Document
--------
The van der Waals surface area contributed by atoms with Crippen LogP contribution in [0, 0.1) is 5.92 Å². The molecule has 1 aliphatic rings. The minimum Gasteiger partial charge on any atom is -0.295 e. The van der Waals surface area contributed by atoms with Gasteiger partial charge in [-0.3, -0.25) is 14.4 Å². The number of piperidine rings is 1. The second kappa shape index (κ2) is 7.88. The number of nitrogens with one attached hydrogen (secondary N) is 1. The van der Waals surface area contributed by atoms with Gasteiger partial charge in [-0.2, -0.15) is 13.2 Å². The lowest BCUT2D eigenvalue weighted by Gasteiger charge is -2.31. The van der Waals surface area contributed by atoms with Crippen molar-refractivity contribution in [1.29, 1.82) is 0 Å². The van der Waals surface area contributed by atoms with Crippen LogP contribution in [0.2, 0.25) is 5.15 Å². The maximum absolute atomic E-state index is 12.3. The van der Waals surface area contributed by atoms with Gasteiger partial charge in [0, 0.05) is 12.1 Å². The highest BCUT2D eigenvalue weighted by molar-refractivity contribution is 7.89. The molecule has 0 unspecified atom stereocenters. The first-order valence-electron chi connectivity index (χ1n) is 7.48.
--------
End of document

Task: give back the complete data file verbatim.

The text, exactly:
The van der Waals surface area contributed by atoms with Crippen LogP contribution in [0, 0.1) is 5.92 Å². The molecule has 1 aliphatic rings. The minimum Gasteiger partial charge on any atom is -0.295 e. The van der Waals surface area contributed by atoms with Gasteiger partial charge in [-0.3, -0.25) is 14.4 Å². The number of piperidine rings is 1. The second kappa shape index (κ2) is 7.88. The number of nitrogens with one attached hydrogen (secondary N) is 1. The van der Waals surface area contributed by atoms with Gasteiger partial charge in [-0.2, -0.15) is 13.2 Å². The lowest BCUT2D eigenvalue weighted by Gasteiger charge is -2.31. The van der Waals surface area contributed by atoms with Crippen molar-refractivity contribution in [1.29, 1.82) is 0 Å². The van der Waals surface area contributed by atoms with Crippen LogP contribution in [0.2, 0.25) is 5.15 Å². The maximum absolute atomic E-state index is 12.3. The van der Waals surface area contributed by atoms with Gasteiger partial charge in [0, 0.05) is 12.1 Å². The highest BCUT2D eigenvalue weighted by molar-refractivity contribution is 7.89. The molecule has 0 unspecified atom stereocenters. The first-order valence-electron chi connectivity index (χ1n) is 7.48.